Gulf Coast Cleans Up After Hurricane Nate Comes Ashore Hurricane Nate made landfall on the Mississippi shore early Sunday. When the storm hit Central America, 22 people were killed. No deaths have been reported in the U.S. so far.

Gulf Coast Cleans Up After Hurricane Nate Comes Ashore

Gulf Coast Cleans Up After Hurricane Nate Comes Ashore

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Hurricane Nate made landfall on the Mississippi shore early Sunday. When the storm hit Central America, 22 people were killed. No deaths have been reported in the U.S. so far.


Another hurricane hit the U.S. this weekend. It is now called Tropical Depression Nate, and it's dumping heavy rain along the East Coast. The Gulf Coast, meanwhile, is cleaning up, and NPR's Debbie Elliott joins us from Mobile, Ala., Hi there, Debbie.


GREENE: So we should say this was a dangerous storm. I mean, in Central America, 22 people were killed. It then made landfall as a hurricane on the Mississippi shore. So no lives were lost in the United States it sounds like, which is a very good thing, but what kind of damage happened?

ELLIOTT: You know, flooding, power outages, downed trees, all the things that come with a Category 1 hurricane. But generally, officials from Louisiana all the way to Florida are relieved not to have seen the massive destruction that the country has, you know, been dealing with this hurricane season in Texas, Florida, the Virgin Islands, Puerto Rico. We had, you know, Harvey, Irma and Maria come through.

GREENE: So four different states, though, declared emergencies. I mean? Even though it was Category 1 and spared the worst, I mean, that's a large part of the country. Did they all feel the impact of this?

ELLIOTT: You know, some more than others. I think Louisiana was on the weaker side of the storm, so New Orleans was spared even though they were prepared for some flooding. The damage was mostly to the east of where Nate came ashore there in Mississippi. You know, I spent some time yesterday in Bayou La Batre, Ala., which is a little fishing village near the Mississippi state line. It had been devastated in Katrina and has suffered a lot of hurricanes over its history. And the town's fishing pier was just buckled up. There was water still on roadways, power outages, several seafood processing plants were flooded. But it was this familiar routine of mucking up and drying out. On Portersville Bay, I spoke with Henry Robertson. He had moved his travel trailer out ahead of the storm, and he came back to clear up all the stuff that had washed in on his property.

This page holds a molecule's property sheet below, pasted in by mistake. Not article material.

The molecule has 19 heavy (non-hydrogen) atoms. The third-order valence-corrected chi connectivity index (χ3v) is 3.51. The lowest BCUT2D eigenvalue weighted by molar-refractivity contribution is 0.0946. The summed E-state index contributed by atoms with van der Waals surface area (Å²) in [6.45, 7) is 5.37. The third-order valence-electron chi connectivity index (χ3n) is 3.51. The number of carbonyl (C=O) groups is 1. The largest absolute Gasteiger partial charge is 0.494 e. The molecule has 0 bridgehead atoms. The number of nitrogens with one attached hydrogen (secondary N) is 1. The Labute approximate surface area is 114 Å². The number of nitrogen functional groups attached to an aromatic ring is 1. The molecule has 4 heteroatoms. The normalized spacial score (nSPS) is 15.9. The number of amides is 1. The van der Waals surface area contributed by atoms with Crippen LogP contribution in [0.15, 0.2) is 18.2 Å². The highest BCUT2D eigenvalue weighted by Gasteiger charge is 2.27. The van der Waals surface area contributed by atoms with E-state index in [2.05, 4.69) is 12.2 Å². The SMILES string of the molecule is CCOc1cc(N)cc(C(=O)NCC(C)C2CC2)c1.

HENRY ROBERTSON: Well, we had a storm surge about probably eight feet or something. It wiped out all the piers along the way. Most of them are piled up back there in the woods and put all this marsh grass up in here. So we been cleaning up.

ELLIOTT: You know, he said he found dead sea birds that had blown in and a couple of dead nutria, which is kind of like a big swamp rat. So it's not pleasant work.

GREENE: No, it doesn't sound that way. Are people getting sick of hurricanes this season? I mean, this is crazy.

ELLIOTT: You know, people do feel a little like, oh, not another one. I stopped in to see Paul Nelson. He's a retired shrimper and oysterman in Coden, Ala. I have followed him ever since Hurricane Katrina, which he really suffered in. And I found him just out raking up, doing what he knows to do in front of his mobile home. But he was also sort of ruminating about the warm Gulf of Mexico and fearing that this cycle of hurricanes is only going to get worse.

PAUL NELSON: If we don't have a winter this winter, we're going to be living in the tropics (laughter) because the water is what controls it all. So we got to sit around and think, yeah, what is going on? You know, people talk about it all the time about climate change. Me, I'm a firm believer in it.

GREENE: Well, Debbie, I mean, the region, we should say, came to almost a standstill economically during this storm. I mean, are businesses getting back up and running?

ELLIOTT: You know, some are. The casinos are back open in Biloxi for instance, but ports are still closed from Mobile all the way to the Florida Panhandle. So there's still more that needs to happen.

GREENE: All right. NPR's Debbie Elliott reporting for us this morning from Mobile, Ala. Debbie, thanks.

ELLIOTT: You're welcome.

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